Children aren’t the only ones who benefit from reading. Adults do too. Getting lost in a good book eases the strain of everyday life. In fact, many mental health plans in the United Kingdom require adults to read for pleasure as part of their therapy for depression or stress-related illnesses, says Pat.
“Reading is physically good for you,” she says. “It helps take stress out of our minds.”
Also, it broadens our knowledge and stretches us, which affects our overall well-being. “We stay younger longer when we continue to learn,” concludes Pat. Not a bad thing at any age.
- Reading to young children at least three times a week increases the likelihood that their reading scores will be in the top 25%.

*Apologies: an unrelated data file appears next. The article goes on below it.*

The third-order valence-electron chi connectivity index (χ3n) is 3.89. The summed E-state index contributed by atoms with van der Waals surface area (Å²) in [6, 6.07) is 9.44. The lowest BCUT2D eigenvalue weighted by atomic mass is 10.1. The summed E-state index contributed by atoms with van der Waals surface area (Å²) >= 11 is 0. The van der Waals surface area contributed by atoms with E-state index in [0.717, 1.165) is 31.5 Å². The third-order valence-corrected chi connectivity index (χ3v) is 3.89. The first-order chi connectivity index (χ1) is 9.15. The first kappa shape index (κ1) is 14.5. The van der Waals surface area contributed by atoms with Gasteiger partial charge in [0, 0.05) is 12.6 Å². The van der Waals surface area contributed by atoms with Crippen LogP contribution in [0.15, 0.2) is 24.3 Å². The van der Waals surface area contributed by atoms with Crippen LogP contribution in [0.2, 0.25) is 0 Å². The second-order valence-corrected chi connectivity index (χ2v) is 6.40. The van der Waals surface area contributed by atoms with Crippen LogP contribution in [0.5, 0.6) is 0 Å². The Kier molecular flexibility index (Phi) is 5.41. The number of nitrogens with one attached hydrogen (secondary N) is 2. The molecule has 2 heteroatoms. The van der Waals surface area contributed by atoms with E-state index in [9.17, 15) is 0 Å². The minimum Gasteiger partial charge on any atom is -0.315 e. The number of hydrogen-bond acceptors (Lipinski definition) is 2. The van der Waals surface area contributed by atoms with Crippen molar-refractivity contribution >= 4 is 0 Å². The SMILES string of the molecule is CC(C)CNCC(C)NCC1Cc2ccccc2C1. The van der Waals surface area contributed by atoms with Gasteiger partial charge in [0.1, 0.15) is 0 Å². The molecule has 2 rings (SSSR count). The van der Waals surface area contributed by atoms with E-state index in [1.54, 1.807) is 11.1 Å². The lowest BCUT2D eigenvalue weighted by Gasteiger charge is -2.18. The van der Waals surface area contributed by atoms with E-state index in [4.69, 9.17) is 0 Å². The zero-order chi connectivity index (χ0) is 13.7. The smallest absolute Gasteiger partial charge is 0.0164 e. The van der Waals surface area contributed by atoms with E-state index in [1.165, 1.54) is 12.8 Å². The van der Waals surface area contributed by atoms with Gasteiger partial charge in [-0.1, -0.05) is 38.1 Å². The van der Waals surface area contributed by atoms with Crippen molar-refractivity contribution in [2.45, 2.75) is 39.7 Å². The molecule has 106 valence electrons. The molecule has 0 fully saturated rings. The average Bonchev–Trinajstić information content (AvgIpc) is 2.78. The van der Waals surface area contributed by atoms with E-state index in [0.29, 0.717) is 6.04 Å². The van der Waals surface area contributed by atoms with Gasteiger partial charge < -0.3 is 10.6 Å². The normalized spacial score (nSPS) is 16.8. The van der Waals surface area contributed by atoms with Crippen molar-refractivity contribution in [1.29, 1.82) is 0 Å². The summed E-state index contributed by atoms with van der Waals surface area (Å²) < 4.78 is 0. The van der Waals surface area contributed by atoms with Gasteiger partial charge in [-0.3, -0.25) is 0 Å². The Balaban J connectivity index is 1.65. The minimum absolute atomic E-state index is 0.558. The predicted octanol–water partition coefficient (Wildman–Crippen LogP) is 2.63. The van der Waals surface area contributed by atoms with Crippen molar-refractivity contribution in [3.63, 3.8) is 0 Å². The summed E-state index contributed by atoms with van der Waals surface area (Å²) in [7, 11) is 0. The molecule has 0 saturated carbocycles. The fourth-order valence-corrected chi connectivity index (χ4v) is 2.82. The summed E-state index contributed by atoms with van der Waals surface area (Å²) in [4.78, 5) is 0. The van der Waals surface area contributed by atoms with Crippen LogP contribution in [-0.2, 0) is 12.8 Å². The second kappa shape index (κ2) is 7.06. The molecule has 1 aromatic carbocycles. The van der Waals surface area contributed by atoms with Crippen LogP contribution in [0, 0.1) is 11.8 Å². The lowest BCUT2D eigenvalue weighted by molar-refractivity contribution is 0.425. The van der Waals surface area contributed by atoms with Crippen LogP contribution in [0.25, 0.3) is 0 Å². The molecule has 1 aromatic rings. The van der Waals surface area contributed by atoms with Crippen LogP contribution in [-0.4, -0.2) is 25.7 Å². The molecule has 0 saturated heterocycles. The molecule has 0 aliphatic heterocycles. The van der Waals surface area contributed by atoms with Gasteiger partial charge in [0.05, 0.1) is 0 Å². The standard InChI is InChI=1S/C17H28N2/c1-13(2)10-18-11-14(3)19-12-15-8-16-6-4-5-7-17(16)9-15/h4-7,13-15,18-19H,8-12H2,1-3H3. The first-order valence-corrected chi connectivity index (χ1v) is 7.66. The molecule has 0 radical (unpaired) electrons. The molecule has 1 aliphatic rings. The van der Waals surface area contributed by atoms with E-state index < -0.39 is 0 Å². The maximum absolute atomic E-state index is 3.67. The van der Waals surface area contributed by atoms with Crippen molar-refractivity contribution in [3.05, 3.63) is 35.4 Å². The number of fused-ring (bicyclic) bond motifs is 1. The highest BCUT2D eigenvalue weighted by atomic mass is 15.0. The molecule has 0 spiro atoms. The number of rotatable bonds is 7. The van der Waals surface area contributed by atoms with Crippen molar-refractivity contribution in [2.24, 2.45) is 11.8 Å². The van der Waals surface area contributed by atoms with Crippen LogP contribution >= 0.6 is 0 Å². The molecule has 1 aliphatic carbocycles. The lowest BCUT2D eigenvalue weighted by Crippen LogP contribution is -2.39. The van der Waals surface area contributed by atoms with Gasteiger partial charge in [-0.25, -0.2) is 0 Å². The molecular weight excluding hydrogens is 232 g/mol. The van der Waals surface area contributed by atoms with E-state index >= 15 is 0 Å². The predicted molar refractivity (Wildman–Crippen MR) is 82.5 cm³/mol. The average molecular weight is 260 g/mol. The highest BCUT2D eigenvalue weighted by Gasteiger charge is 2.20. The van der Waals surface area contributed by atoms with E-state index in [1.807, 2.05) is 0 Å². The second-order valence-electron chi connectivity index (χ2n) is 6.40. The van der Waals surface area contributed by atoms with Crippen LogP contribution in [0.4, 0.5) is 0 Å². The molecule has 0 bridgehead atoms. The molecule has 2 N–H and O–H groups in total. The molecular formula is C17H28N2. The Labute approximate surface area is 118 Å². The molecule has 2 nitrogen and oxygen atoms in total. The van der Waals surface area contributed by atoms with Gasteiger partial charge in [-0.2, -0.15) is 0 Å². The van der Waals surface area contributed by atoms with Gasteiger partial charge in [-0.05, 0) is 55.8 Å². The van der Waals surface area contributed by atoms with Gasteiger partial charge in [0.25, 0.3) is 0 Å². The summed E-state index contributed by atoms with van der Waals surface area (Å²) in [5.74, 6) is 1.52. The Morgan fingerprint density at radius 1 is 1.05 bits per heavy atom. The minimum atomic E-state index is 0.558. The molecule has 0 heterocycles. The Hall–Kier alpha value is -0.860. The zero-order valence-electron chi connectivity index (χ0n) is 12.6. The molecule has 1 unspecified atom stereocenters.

- Turn off the TV, and turn on togetherness by setting aside a family reading time each week.
- Communication is important. Research shows that kids who hear their family’s stories do better academically and make better choices when confronted with temptation.
Now Hear This
Listening to a good story never goes out of style. Make a point to read to your children even as they get older. When traveling, pop an audio book into your car’s CD player, and listen together. Follow up with an informal discussion of the work heard. These conversations will encourage better communication between you and your kids.